Reviewed by Jill
Art critic, novelist, painter and poet – the many facets of John Berger’s life and passions are revealed in Landscapes: John Berger on Art, a selection of his writings. His lifelong passion for art underpins strong opinions. He acknowledges the writers and others who influenced him, and entertains us with episodes from his life. The landscape is his life, his context, and the lives of those who shaped his thought.
This is a compilation of Berger’s writings over many years. Editor Tom Overton has selected essays, short stories, and poems, sometimes incorporating the poetry and words of others, where these have been significant to Berger. There are the scholarly, well-argued assessments of art movements, and artists themselves, stressing the value of political and social contexts, and taking a broad approach to certain periods in history. The writings are arranged in two sections: Down with Enclosures and Terrain. Each essay is self-contained, but connected with its neighbours.
Mood and content mould the writing.
There are gentle, loving and non-judgmental pieces on lifelong friends, people who influenced him. He records their conversations without quotation marks – as intimate exchanges. Ernst Fischer is one of these friends. Till close to his death, Fischer was ‘… fully alive because he was fully convinced’ (67). It was ‘impossible … to suppose that he was dying slowly, that every year he belonged a little less vehemently to life’ (67). Berger was present at Fischer’s death, and writes of the final hours. Fischer’s gaze became more distant, the touch of his hand was lighter. It brought to Berger’s mind the carved figures on Etruscan sarcophagi – body relaxed, head and neck alert, looking into a future projected during life.
His account of a conversation with a Turkish writer provokes lively imagery. Neither could speak the other’s language, and Berger refused interpreter assistance. The talk began with tentative stick figure drawings, and it grew from there. ‘I … did a drawing of myself as one of her readers. She drew a boat upside down to show she couldn’t draw. I turned the paper around so it was the right way up. …The more we drew, the quicker we understood. In the end we were laughing at our speed – even when the stories were monstrous or sad’ (21).
Some poetry is included. A Bertolt Brecht poem, An address to Danish worker actors on the art of observation, directs the students thus — see the familiar as strange, and the strange as familiar. The poem questions them. It fits nicely with Berger’s own drawing experience, and is appropriately placed after his discourse The basis of all painting and sculpture is drawing.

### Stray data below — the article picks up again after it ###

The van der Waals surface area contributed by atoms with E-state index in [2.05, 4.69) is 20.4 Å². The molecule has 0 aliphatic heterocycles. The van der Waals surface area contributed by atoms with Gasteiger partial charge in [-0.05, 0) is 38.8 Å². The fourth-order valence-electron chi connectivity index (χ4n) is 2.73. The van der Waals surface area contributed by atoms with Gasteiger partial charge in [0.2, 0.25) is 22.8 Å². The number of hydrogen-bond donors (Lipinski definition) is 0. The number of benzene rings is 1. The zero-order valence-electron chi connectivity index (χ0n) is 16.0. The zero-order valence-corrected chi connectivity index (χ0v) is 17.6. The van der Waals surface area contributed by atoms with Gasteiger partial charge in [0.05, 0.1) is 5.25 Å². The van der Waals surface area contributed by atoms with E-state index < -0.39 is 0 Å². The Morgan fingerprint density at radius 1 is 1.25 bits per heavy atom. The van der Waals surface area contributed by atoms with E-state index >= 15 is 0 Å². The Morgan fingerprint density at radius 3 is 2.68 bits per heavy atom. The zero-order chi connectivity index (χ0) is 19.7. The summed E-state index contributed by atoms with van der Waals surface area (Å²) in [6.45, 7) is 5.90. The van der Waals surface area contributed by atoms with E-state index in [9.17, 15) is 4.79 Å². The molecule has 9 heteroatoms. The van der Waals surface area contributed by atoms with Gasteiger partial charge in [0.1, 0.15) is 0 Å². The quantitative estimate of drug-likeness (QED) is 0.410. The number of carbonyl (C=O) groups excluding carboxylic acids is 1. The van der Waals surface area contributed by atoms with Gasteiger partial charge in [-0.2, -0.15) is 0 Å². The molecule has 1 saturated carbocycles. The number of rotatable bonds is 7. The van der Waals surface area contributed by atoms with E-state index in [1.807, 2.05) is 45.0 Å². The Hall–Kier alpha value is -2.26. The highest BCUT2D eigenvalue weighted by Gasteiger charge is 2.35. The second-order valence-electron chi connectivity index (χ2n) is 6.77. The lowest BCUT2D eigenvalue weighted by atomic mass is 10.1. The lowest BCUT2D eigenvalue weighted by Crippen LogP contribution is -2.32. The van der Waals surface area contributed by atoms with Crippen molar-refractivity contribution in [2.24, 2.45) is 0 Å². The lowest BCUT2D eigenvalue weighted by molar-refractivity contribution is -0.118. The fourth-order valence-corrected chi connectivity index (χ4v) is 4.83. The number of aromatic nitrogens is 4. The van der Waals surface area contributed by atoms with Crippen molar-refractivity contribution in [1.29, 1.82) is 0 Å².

There are also reasoned opinion pieces, some quite compact, others lengthy and solidly supported by facts. His musings on portraiture versus photography, and art museum curatorial practices make interesting and sometimes provocative reading.
Berger’s deep knowledge is apparent in the snippets of art history and movements that insinuate themselves into some essays. At times I was painfully aware of the deficiencies in my knowledge, so learned and intense was Berger’s discourse. I found his piece on Max Raphael’s The demands of Art to be heavy going. While I comprehended such concepts as art-as-property, and interpretations of art in terms of class ideology, it was difficult to sustain interest. Other pieces on Renaissance and Cubism were similarly intense. The beauty of collected works is that the reader can put it down. If it becomes difficult to maintain focus, move away, and return another time.
Acerbic observations lurk amongst them all. He commented on Paris ‘… any large city is large enough to supply any journalist with the story he wants to find’ (148). He noted the art museum’s ‘… establishment as an amusement arcade for cultural trippers’ (149). He opines on non-art as ‘ that destructive egotism which every artist has to face … gives the sacred value of art to his smallest gesture – even to the imprint of his thumb – and to the most petty of his ideas’ (157). There’s a trove of similarly tart observations, waiting where you least expect them.
Yes — he does directly address his own art. To take paper, to draw describes his education, bringing in the practice and philosophy of drawing, and the magic of Picasso’s studies. He distinguishes three categories of drawing. The first of these are the studies, ‘… traces left behind by the artist’s gaze’ (22). His second category, traffic or transport, brings to the paper what is already in the mind, ‘… recording visions of the past’ (24). Then there are those done from memory — working notes for another time. This essay was written in 1987. Drawing is now enjoying a resurgence, and Berger’s comments are relevant to today’s practitioners.
With no apparent chronological order, the essays move around in time. Few show a date. This doesn’t matter, as the topic and Berger’s comments are comfortably suspended somewhere within our era. They will always be fresh. Occasionally the reader may want to place some of Berger’s assertions in their political and social context. The Acknowledgements section provides the dates, which range from 1954 to 2015. The earliest writings show the same neat, careful style as the latest.
This book represents good value and good reading. There is tremendous variety in length, subject and style. The ‘heavy’ essays are balanced by lighter, more personal accounts of people Berger knew. There is nothing laboured in his writing and no waste. Each word is carefully chosen, each phrase is constructed to create a balanced piece.
Sometimes I wondered what Berger would say were he able to revisit certain themes in 2017. Has Soviet art lived up to the promise of its 1954 embryonic new direction? Have art museums and their curators even found one?
Edited by Tom Overton
Allen & Unwin